Distribution of 2-aminofluorene and p-aminobenzoic acid N- acetyltransferase activity in tissues of C57BL/6J rapid and B6.A-NatS slow acetylator congenic mice.
Chung-JG; Levy-GN; Weber-WW
Drug Metab Dispos 1993 Nov; 21(6):1057-1063
Mouse tissues were tested to determine which contain measurable N- acetyltransferase (NAT) activity and to compare levels of activity between rapid and slow acetylator mice. The experiments used inbred C57BL/6J (B6)-mice and slow acetylator congenic B6.A-Nat(s)-mice. Tissue cytosols were incubated with either 2-aminofluorene (153786) or p-aminobenzoic-acid (150130). The tissues studied included samples taken from the gastrointestinal tract, lymphoid tissue, skin, blood components, and other major organs. With the exception of blood plasma and seminal vesicles, NAT activity was demonstrated in all tissues examined. The highest activity was observed in Peyer's patches with either substrate, and lymphoid tissue, in general, being high in NAT activity as was the skin and samples from the digestive system. In most tissues the acetylator polymorphism was apparent for both p-aminobenzoic-acid and 2-aminofluorene. With p-aminobenzoic-acid the difference between rapid and slow acetylator phenotypes was usually greater than with 2-aminofluorene. Immunoblots using an antiNAT antibody raised in rabbits demonstrated the presence of NAT in the 33 tissues of rapid and slow acetylator mice as well as the absence of NAT in plasma and seminal vesicles. The authors conclude that there is a widespread distribution of NAT activity and that a relative abundance of extrahepatic N-acetylation capacity exists in the mouse.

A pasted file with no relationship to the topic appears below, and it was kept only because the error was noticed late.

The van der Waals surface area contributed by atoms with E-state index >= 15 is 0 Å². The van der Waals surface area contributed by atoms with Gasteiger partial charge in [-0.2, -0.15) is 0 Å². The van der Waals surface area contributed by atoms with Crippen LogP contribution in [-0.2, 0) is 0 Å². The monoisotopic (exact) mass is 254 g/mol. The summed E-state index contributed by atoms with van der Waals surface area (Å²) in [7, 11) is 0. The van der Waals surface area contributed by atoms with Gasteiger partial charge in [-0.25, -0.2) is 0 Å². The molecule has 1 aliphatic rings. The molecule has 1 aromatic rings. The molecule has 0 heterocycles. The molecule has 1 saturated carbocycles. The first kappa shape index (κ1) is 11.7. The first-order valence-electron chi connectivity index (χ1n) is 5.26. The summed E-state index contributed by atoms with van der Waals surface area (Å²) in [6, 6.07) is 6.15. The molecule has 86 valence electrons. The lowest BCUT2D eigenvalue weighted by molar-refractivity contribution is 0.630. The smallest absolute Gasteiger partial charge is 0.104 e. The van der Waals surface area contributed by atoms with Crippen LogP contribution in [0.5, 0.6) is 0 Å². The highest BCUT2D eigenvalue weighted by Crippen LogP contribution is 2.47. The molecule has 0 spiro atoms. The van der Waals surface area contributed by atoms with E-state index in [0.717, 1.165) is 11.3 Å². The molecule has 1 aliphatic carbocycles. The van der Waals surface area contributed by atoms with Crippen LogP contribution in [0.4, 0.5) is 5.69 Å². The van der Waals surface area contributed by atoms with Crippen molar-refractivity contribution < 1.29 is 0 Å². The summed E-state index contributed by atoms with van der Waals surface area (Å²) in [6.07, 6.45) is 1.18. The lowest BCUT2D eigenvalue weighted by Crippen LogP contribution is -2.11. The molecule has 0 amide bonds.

NIOSH-Publication; NIOSH-Grant; Cancer; Tissue-distribution; Gastrointestinal-system; Blood-analysis; Enzyme-activity; Carcinogens; Arylamines; Laboratory-animals
Pharmacology University of Michigan 6322 Medical Science I Bldg Ann Arbor, MI 48109-0626
Drug Metabolism and Disposition
University of Michigan at Ann Arbor, Ann Arbor, Michigan